Cambodian Landmine Museum
Tourists began hearing stories about a young Khmer man, Aki Ra, who cleared landmines with a stick and had a house full of defused ordnance. Ra began charging a dollar to see his collection, using the money to help further his activities. Thus began the Cambodia Landmine Museum.
In 2007 the Cambodian government ordered Aki Ra’s museum closed. He was allowed to move it to a new location 40 kilometers from Siem Reap, near Banteay Srey Temple, inside the Angkor National Park. A Canadian NGO, the Cambodia Landmine Museum Relief Fund, founded by documentary film producer Richard Fitoussi, raised the money to buy the land and build the Museum. Most of the funding was provided by Tom Shadyac, a movie director from California.
The new museum opened in May 2007 and currently houses a 4 gallery museum as well as being the home to 27 children. The Cambodia Landmine Museum exists for 3 reasons:
- To tell Aki Ra’s story
- To tell the world about the horrors of landmines and explain that war is only half the problem. The aftermath of war continues long after the shooting stops.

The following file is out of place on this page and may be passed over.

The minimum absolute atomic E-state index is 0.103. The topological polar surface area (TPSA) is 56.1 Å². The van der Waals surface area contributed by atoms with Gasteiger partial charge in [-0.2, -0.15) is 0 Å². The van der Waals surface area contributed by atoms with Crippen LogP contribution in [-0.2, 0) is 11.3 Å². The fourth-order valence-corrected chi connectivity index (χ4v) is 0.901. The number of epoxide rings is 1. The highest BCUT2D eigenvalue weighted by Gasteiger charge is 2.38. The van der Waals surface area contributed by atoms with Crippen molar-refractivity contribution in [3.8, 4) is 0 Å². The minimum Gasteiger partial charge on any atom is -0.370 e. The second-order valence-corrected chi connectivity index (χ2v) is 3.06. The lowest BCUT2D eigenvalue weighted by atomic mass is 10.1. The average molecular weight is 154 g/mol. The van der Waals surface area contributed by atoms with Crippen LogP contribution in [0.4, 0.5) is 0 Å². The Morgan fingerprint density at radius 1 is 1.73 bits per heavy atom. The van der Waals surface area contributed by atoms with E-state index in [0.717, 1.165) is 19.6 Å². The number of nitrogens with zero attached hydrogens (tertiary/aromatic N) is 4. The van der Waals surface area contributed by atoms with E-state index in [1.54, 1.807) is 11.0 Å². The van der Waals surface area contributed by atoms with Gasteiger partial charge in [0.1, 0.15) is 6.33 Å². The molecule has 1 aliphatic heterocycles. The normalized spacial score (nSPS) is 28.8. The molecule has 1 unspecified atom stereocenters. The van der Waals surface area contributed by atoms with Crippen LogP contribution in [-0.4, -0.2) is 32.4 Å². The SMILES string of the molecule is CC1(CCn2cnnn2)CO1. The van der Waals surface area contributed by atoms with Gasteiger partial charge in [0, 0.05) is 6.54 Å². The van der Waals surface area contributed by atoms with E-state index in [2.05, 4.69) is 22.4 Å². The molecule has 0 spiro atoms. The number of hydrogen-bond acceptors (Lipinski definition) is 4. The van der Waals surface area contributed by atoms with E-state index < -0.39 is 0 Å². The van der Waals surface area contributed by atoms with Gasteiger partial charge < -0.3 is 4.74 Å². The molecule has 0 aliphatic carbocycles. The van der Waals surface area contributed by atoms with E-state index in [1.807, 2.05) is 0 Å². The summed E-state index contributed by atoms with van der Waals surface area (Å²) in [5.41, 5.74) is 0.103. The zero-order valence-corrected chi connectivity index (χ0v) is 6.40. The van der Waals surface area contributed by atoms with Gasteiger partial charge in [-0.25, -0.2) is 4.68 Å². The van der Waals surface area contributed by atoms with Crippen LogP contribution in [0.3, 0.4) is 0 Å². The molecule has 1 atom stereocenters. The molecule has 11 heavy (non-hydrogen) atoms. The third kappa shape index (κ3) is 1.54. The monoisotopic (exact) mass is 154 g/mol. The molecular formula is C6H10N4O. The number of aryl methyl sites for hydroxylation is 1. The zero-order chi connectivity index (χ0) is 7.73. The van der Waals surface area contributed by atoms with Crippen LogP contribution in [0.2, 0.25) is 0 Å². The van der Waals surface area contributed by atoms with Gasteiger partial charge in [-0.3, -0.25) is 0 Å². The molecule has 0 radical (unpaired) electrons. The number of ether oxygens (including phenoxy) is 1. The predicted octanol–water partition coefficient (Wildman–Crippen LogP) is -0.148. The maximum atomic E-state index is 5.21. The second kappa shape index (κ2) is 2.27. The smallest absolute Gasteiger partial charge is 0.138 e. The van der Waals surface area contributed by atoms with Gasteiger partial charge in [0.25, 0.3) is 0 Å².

- To care for the children who live at the museum.
The Cambodia Landmine Museum and Cambodian Self Help Demining are distinctly separate NGOs. They are headquartered in separate locations, run by different individuals (although Aki Ra is the MD), and funded entirely separately.
The Museum and Child Relief Center is funded by revenues gained from ticket sales, donations, and sales from the small shop.
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- Cambodia Landmine Museum
- Cambodian Self Help Demining
- Landmine Relief Fund
- Cambodian Mine Action Center